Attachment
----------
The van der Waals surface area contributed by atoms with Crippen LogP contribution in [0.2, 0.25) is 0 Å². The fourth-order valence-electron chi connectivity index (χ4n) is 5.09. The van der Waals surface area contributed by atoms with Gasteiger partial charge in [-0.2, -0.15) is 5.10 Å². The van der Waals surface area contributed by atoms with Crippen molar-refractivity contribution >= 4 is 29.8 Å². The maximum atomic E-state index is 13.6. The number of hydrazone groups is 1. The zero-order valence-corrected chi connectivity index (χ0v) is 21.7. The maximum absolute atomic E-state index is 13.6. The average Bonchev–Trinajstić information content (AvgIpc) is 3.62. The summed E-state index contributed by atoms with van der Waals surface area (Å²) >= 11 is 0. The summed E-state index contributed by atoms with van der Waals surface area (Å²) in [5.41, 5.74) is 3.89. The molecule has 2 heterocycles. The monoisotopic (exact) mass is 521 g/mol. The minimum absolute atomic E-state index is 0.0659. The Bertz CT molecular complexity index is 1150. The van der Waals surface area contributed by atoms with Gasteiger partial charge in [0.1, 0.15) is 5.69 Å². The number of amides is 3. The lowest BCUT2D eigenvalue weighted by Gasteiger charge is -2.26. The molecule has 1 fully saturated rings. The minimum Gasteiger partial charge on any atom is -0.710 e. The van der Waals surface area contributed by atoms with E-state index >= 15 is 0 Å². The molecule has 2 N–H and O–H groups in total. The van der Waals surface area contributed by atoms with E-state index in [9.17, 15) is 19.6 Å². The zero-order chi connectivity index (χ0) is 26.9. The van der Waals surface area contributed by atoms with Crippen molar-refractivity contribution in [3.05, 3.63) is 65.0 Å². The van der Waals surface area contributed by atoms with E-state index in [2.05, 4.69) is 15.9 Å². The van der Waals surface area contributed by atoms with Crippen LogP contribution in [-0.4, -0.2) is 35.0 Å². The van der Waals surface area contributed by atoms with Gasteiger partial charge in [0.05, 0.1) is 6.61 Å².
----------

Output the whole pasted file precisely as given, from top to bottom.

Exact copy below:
The van der Waals surface area contributed by atoms with Crippen LogP contribution in [0.2, 0.25) is 0 Å². The fourth-order valence-electron chi connectivity index (χ4n) is 5.09. The van der Waals surface area contributed by atoms with Gasteiger partial charge in [-0.2, -0.15) is 5.10 Å². The van der Waals surface area contributed by atoms with Crippen molar-refractivity contribution >= 4 is 29.8 Å². The maximum atomic E-state index is 13.6. The number of hydrazone groups is 1. The zero-order valence-corrected chi connectivity index (χ0v) is 21.7. The maximum absolute atomic E-state index is 13.6. The average Bonchev–Trinajstić information content (AvgIpc) is 3.62. The summed E-state index contributed by atoms with van der Waals surface area (Å²) >= 11 is 0. The summed E-state index contributed by atoms with van der Waals surface area (Å²) in [5.41, 5.74) is 3.89. The molecule has 2 heterocycles. The monoisotopic (exact) mass is 521 g/mol. The minimum absolute atomic E-state index is 0.0659. The Bertz CT molecular complexity index is 1150. The van der Waals surface area contributed by atoms with Gasteiger partial charge in [0.1, 0.15) is 5.69 Å². The number of amides is 3. The lowest BCUT2D eigenvalue weighted by Gasteiger charge is -2.26. The molecule has 1 fully saturated rings. The minimum Gasteiger partial charge on any atom is -0.710 e. The van der Waals surface area contributed by atoms with E-state index >= 15 is 0 Å². The molecule has 2 N–H and O–H groups in total. The van der Waals surface area contributed by atoms with E-state index in [9.17, 15) is 19.6 Å². The zero-order chi connectivity index (χ0) is 26.9. The van der Waals surface area contributed by atoms with Crippen molar-refractivity contribution in [3.05, 3.63) is 65.0 Å². The van der Waals surface area contributed by atoms with E-state index in [2.05, 4.69) is 15.9 Å². The van der Waals surface area contributed by atoms with Crippen LogP contribution in [-0.4, -0.2) is 35.0 Å². The van der Waals surface area contributed by atoms with Gasteiger partial charge in [0.05, 0.1) is 6.61 Å².